Music activates brain region associated with reward
Scientists know that music can give intense pleasure by delivering chemical rewards in the brain that are equal to the joy of good food or even sex, but now they think they may have identified the part of the brain where this pleasure starts.
Researchers scanned the brains of subjects while they listened to new songs and asked how much they would spend on buying the tracks. They found that the most popular songs – those which people were prepared to pay more for – were also the ones that elicited the strongest response in the nucleus accumbens, a structure in the centre of the brain that is involved in reward processing.
“This area is important because it’s involved in forming expectations and these are expectations that could be rewarding,” said Valorie Salimpoor of McGill University in Montreal, Canada. “What makes music so emotionally powerful is the creation of expectation. Activity in the nucleus accumbens normally would indicate that expectations are being met or surpassed.”
In the experiment, which is published in Science, she and her colleagues scanned the brains of 20 people who used an iTunes-like interface to listen to 30-second clips of songs they had never heard before but were in a genre they generally liked. “Instead of just asking them if they liked the music or not, we gave them a chance to buy the music because that gives us a real understanding of what they really like and want,” she said. “Immediately after they hear each clip, they make a decision. They could spend zero dollars, 99c, $1.29 or $2.”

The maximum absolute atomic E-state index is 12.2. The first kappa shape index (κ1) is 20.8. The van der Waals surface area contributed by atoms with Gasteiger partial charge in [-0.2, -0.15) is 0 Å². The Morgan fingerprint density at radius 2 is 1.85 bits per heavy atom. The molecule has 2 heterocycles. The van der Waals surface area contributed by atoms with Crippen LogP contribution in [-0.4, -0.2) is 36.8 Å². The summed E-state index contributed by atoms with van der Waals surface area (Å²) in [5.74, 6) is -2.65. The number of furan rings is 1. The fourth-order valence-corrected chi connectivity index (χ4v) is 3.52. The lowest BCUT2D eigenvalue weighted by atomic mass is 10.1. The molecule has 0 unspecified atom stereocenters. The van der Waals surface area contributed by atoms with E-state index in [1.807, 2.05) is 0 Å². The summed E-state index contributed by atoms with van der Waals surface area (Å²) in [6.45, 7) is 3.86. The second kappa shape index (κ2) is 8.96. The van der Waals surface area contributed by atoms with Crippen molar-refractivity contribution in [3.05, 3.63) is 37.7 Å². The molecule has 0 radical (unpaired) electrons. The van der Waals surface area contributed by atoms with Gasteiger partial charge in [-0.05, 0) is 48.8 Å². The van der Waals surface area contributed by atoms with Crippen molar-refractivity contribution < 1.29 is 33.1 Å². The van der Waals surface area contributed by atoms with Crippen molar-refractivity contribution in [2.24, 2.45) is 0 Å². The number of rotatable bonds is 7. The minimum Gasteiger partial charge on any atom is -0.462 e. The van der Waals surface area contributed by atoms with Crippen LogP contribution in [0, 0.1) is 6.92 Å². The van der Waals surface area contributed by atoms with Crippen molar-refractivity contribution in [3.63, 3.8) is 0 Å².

The brain scans showed a direct relationship between how strong a response someone had in their nucleus accumbens to a song and how much they were willing to pay for it. This part of the brain was not acting alone, however. Salimpoor also found that it was taking in information from the superior temporal gyrus.
“This part of the brain is the part that has stored all the templates of the music we’ve heard in the past and will be unique for each individuals,” she said. “The way that we like music is 100% unique to who we are and what we’ve heard in the past and the way that our superior temporal gyrus has been shaped. The brain is working a bit like a music-recommendation system.”
The latest results shed further light into Salimpoor’s 2011 study, which found that the experience of pleasure when listening to music was mediated by the release of the brain’s reward chemical, dopamine. She said that music seemed to tap into the circuitry in the brain that had evolved to drive human motivation. This ancient reward system, when listening to music, was being used to provide a cognitive reward.
Prof Sophie Scott, a neuroscientist at University College London, cautioned that Salimpoor’s results should not be over-interpreted. “It is clearly the case that you get rewards for the music you like [but] I don’t think we listen to music in any one way, we listen to music in the same way we read books or read poetry or engage with other sorts of art,” she said. “One of the reasons they are things we like is because we can engage with them in multiple ways – you could be enjoying music because of the rhythm, because of the way the singer’s singing, there’s so much going on.
Reward was only a snapshot of one particular brain system and its involvement in music, Scott said. “But don’t think it’s telling you everything about the totality of how your brain engages with music.”
[Human brain image via Shutterstock]